Yesterday, Microsoft sent shivers through the devices world, providing something that only Apple had been able to muster over the past few years. Microsoft announced a reimagined, self-branded notebook, the Surface Book. With Apple’s luster notably dulling and Google continually satisfied with low-end and high volume, the world is ripe for a new media darling. It’s just interesting that the new hardware champion might end up being an old software company.
The march to launch proficiency can be traced back through the past year. It seems Microsoft has been silently putting together it’s “A” team for significant product launches. It was no coincidence that Panos Panay and Bryan Roper led much of the charge during yesterday’s event. Both have received high marks this year, with Bryan (Mr. Fedora) getting his significant acclaim first at the Microsoft Worldwide Partner Conference this past July, providing product demo services (“productivity like a boss”). The event’s delivery wasn’t perfect, though, and Microsoft still has work to do. Who remembers the person that presented the Microsoft Band version 2? I remember she was nice. But, there wasn’t a standout moment, though I was probably more interested in this specific device launch than the others going in.
Still, the winner of the day, was the announcement of Microsoft’s foray into notebooks or laptops. I got a chance to play with the upcoming Surface Book yesterday and I have to say it’s a very tempting device – so much so, that it completely derailed my original plans. Prior to using the Surface Book, I was all set to just give Microsoft my money for the Surface Pro 4. I’ve used the Surface Pro 3 exclusively for the last couple years and know its value to me as a productivity device. Upgraded hardware in the Surface Pro 4 surely would make the most sense for my next daily driver. That was before we learned about the Surface Book.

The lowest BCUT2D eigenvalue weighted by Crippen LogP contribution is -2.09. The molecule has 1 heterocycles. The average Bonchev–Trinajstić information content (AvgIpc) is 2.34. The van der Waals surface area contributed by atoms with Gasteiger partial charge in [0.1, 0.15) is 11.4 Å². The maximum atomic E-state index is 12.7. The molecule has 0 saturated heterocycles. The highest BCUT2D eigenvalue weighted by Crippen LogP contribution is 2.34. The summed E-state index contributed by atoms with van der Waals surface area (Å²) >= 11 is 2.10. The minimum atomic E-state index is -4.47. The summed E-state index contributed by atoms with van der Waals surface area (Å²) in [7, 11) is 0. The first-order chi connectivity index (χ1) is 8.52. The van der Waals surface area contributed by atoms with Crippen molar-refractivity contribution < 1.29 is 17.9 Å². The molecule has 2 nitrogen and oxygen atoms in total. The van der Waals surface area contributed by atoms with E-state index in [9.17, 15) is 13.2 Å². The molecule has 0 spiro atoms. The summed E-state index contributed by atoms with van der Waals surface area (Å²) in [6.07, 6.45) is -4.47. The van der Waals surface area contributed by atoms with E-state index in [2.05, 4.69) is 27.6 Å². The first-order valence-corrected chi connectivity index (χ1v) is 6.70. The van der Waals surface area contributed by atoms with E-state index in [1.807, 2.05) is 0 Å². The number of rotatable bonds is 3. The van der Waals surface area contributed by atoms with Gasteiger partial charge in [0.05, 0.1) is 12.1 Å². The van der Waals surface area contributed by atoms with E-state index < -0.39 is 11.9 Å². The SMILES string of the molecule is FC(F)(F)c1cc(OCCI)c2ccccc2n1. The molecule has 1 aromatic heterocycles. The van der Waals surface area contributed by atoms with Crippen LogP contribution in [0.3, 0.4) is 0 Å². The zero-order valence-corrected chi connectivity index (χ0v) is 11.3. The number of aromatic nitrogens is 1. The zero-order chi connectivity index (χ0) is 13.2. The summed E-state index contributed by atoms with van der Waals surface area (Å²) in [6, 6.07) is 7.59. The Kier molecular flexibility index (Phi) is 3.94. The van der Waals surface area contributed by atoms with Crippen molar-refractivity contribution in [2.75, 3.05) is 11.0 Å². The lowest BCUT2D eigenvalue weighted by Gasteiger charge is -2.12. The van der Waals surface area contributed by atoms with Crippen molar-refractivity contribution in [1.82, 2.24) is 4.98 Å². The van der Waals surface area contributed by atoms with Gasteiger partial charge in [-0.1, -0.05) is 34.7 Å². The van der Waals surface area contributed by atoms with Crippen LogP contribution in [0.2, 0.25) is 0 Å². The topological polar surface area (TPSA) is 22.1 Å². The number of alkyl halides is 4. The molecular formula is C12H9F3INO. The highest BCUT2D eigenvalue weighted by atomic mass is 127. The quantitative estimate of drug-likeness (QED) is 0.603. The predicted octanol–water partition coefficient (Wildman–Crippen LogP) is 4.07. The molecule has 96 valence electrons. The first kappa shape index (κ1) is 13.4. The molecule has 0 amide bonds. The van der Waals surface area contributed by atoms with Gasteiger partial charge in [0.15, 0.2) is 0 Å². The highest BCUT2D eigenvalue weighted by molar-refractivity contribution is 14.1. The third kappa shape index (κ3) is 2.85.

The Surface Book is a solid device. It’s not perfect (I have a couple suggestions for v2 – which I’ll share later), but for those that love the feel and design of a clamshell laptop, it might prove to be the best option. Microsoft’s partners will spend the next week announcing and showcasing their new visions for Windows 10 hardware – and I’m positive we’ll see some fantastic offerings – but Microsoft has made it more difficult to look elsewhere.
And, if I’m feeling this, what are businesses thinking right now? A lot of businesses have already started deploying Surface Pro 3’s across the company, with the intent to start delivering Surface Pro 4’s when available. Where does the Surface Book fit? Will this cause the business to rethink its mobile device strategy?
While the rest of the industry went gaga over Microsoft’s latest device entries yesterday, I wanted to be a bit more thoughtful about it and put more perspective behind it than just specs, footprint, and knee-jerk praise.
Microsoft has something special going on, for sure. The company is successfully taking advantage of its surprising leadership in this area, while its competitors are attempting to keep up by producing Microsoft device clones.
It’ll be a few weeks before both the Surface Book and the Surface Pro 4 are in the hands of the public. I’ll have evaluation units prior to that and hope to have an honest review ready to help with your business decision.
But, I’d like to start the discussion now.
What’s your take? If a Surface Book exists, why go the Surface Pro 4 route (other than price)? Is the Surface Pro 4 enough to warrant upgrading a Surface Pro 3?